Nigerian Egusi Soup. Nigerian Egusi Soup is a soup thickened with ground melon seeds and contains leafy and other vegetables. It is one of the most popular soups prepared by most tribes in Nigeria with considerable variation and often eaten with dishes like Pounded Yams. Prepare it with goat, beef, fish, or shellfish!
Ground Egusi seeds give this soup a unique color and flavor. If you can't find Egusi seeds, you can substitute pumpkin seeds. The Nigerian Egusi soup, prepared with melon seeds, is prepared by most tribes in Nigeria in many different ways. You can have Nigerian Egusi Soup using 6 ingredients and 5 steps. Here is how you achieve that.
Ingredients of Nigerian Egusi Soup
- You need of Palm oil.
- You need of Grounded Egusi.
- You need of Onions, scotch bonnets.
- It’s of Stock of smoked fish, pomo, beef, shaki, offals etc.
- You need of Crayfish.
- You need leaves of Ugu or spinach.
It is known as Miyan Gushi in Hausa, Ofe Egusi in Igbo and Efo Elegusi in Yoruba. Nigerian Egusi Soup (Caking Method) [Video] Egusi and Ogbono Soup Combo Egusi Soup is a finger-licking good Nigerian soup made with a white variety of pumpkin seeds. It is spicy, nutty with exotic African flavors! See the video below on how to make Egusi Soup.
Nigerian Egusi Soup instructions
- Heat palm oil in a pot and add the egusi.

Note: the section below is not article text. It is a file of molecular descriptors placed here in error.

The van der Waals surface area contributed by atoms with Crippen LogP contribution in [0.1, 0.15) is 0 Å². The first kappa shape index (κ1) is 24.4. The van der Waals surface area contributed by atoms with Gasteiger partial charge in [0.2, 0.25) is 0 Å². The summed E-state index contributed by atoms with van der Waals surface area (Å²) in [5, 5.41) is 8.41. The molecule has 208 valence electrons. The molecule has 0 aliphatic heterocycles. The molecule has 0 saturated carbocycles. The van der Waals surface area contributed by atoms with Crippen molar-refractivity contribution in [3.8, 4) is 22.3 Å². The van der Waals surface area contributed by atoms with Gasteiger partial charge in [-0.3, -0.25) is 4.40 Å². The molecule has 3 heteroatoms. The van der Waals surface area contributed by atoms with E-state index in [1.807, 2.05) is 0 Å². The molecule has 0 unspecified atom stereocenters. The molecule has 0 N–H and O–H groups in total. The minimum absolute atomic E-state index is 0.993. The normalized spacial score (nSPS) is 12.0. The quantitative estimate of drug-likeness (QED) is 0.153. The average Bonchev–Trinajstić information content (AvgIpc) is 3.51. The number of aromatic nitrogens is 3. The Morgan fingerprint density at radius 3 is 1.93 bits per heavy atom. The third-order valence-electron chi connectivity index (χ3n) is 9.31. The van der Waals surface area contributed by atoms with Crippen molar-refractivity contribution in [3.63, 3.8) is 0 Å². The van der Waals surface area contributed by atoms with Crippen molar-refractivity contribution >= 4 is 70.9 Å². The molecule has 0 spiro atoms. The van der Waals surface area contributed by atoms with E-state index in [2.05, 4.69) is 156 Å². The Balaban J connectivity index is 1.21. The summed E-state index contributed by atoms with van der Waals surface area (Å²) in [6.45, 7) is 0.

- Stir fry quickly and add the stock with the cooked meat.
- Add salt, Maggi, crayfish, and ground peppers and onions.
- Cook completely until oil appears on top and the soup has thickened.
- Add the spinach or ugu leaves. Simmer and serve with swallow of choice.
I had to post the recipe for this Egusi Soup sooner than I planned because after sharing a pic of it on Instagram I had urgent requests for the recipe. This boiling method of making egusi soup is majorly used by the Yoruba people of Nigeria (It's refered to as Efo Egusi). Here's how it's done: Egusi Soup Recipe (Boiling method) Egusi soup is unarguably the most popular Nigerian soup. In my few years as a food blogger and Nigerian food lover, I have learned that different recipes exist across different Nigerian ethnic groups. The Yorubas make efo elegusi while the Igbos make ofe egusi, all with similar ingredients but with slightly different approaches.